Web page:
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You can rely on Julie to give you the warmest of responses to your feelings. Two Uplifted readers share how their health concerns are affecting them when trying to navigate through their relationships.

Hi Julie,

Since my diagnosis of Endometriosis, I feel overwhelmed at the idea that if I want any children I only have a small window of time to do it. I am not in a stable enough relationship to have children but I also don’t want to risk it being too late


Julie’s response:


Firstly thank you for being the very first person to write in to me here at Uplifted. You won’t be alone feeling like this and I know it’s a question that will be on many minds so thank you for bringing this up.

Now, this is a tricky one. Bringing a baby into the world is such a special thing and one of the single biggest decisions we ever make in our lifetime. It’s a natural choice that many don’t even give a second thought to and yet due to physical illness/ challenge your natural choice is taken away.

The first positive here is that you finally have a diagnosis. It sounds like quite early days and so you will be experiencing a range of emotions including the very real possibility that your choice is being taken away. These are both losses and grief which is like waves of the sea.

My advice here is probably not to rush into anything.

Allow yourself a bit of time to come to terms with your diagnosis. Explore the possibilities and talk to people who have been in this situation and professionals who can help you make some informed decisions. Knowledge is power and you can then begin to think a bit more logically. I would recommend the following websites for more information Fertility Network and Endometriosis UK.

You know you want a baby which is a first step forward. It also sounds like being in a loving nurturing relationship will be an important part of this and that can happen but can’t be forced. Focus on what you need in a relationship, and you are more likely to recognise them when they appear. There will of course be other options.

Finally, I want to know I genuinely hope you find your way through all this and send you love and strength as you navigate this bit of your path.

Warmest wishes

Julie x

Our lovely Julie

Our lovely Julie


‘Dear Julie,

I was so excited that my boyfriend was moving in with me and my children. We have been together for 2 years and because he works shifts we only see each other when his or my children are at their other homes.

As he moved in I was about to start my period which usually means that I am wiped out for at least a week they are heavy and my back and tummy aches constantly and my moods are all over the place. At times I actually feel psychotic affecting my moods for almost 2 weeks.

I usually go quiet and it doesn’t normally affect us but as he is now living here and has been on annual leave he has now seen me like this and I feel he now won’t want to be with him as he has seen this side of my life.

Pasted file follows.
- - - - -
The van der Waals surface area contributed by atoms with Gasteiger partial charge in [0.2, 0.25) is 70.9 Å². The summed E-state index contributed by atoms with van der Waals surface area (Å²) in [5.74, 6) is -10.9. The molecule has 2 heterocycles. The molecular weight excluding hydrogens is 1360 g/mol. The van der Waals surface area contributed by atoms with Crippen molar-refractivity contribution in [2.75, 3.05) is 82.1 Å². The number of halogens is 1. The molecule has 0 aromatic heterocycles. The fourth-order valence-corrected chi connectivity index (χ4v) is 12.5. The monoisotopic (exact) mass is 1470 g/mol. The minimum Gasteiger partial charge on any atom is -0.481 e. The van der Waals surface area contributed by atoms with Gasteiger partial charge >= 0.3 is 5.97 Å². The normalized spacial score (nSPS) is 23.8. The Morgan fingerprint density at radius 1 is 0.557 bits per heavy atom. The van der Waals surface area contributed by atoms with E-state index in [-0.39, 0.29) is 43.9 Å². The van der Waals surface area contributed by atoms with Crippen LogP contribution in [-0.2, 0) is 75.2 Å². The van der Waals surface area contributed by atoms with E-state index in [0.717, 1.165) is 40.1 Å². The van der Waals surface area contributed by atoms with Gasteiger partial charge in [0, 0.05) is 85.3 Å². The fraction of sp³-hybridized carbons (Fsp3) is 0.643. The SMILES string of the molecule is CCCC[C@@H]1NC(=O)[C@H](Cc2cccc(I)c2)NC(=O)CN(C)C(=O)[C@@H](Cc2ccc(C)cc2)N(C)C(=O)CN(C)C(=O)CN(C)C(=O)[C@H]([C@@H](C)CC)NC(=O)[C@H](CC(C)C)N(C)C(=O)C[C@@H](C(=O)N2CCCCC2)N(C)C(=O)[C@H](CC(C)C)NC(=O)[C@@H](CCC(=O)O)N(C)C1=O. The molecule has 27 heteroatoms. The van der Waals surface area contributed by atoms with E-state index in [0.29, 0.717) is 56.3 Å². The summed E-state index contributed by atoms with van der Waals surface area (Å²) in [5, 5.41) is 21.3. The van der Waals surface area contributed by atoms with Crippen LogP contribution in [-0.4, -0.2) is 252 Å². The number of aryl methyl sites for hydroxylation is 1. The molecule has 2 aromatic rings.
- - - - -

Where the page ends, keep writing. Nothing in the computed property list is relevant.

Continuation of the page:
I am feeling so low… can you help me?

Feeling sad from Hertfordshire’

Julie’s response:

First of all, I am so sorry you are feeling sad and low. It sounds like you have been on your own with the children for quite a while and so although you were anticipating this was going to be such a happy time, I am guessing that you have maybe put a lot of pressure on both of you for things to be perfect.

The poor guy has arrived with all his stuff, making the cosy nest you normally retreat to at this time of the month not the sanctuary you are used to. You normally of course deal with all this alone.

My best advice is that now your period is over maybe allow yourself a little bit of recovery time and then at a moment when you feel a bit stronger talk to your partner to help him to understand how you are feeling. You might be surprised by the outcome. Men often don’t have an understanding of what we experience as women and by explaining how bad you feel and most importantly what you need, he will begin to understand, anticipate and actually give you what YOU need during the times when you aren’t feeling very comfortable or happy. Ongoing open communication going forward will improve things no end as bottling things up usually end in an explosion which can be very messy! Communication is king.

Finally I hear that your ‘time of the month’ is quite severe and it might be you are suffering from what is called pre-menstrual syndrome –  It might be worth contacting your GP to discuss if there is anything you could be doing to alleviate your distressing symptoms. More natural remedies are also worth considering. Ensure that you are ‘watering YOU’ with adequate exercise that you enjoy and also the basics during your period – ‘Eat, sleep, breathe repeat.

Warmest wishes and love

Julie x

Looking for further support?

Endometriosis UK

NHS Website



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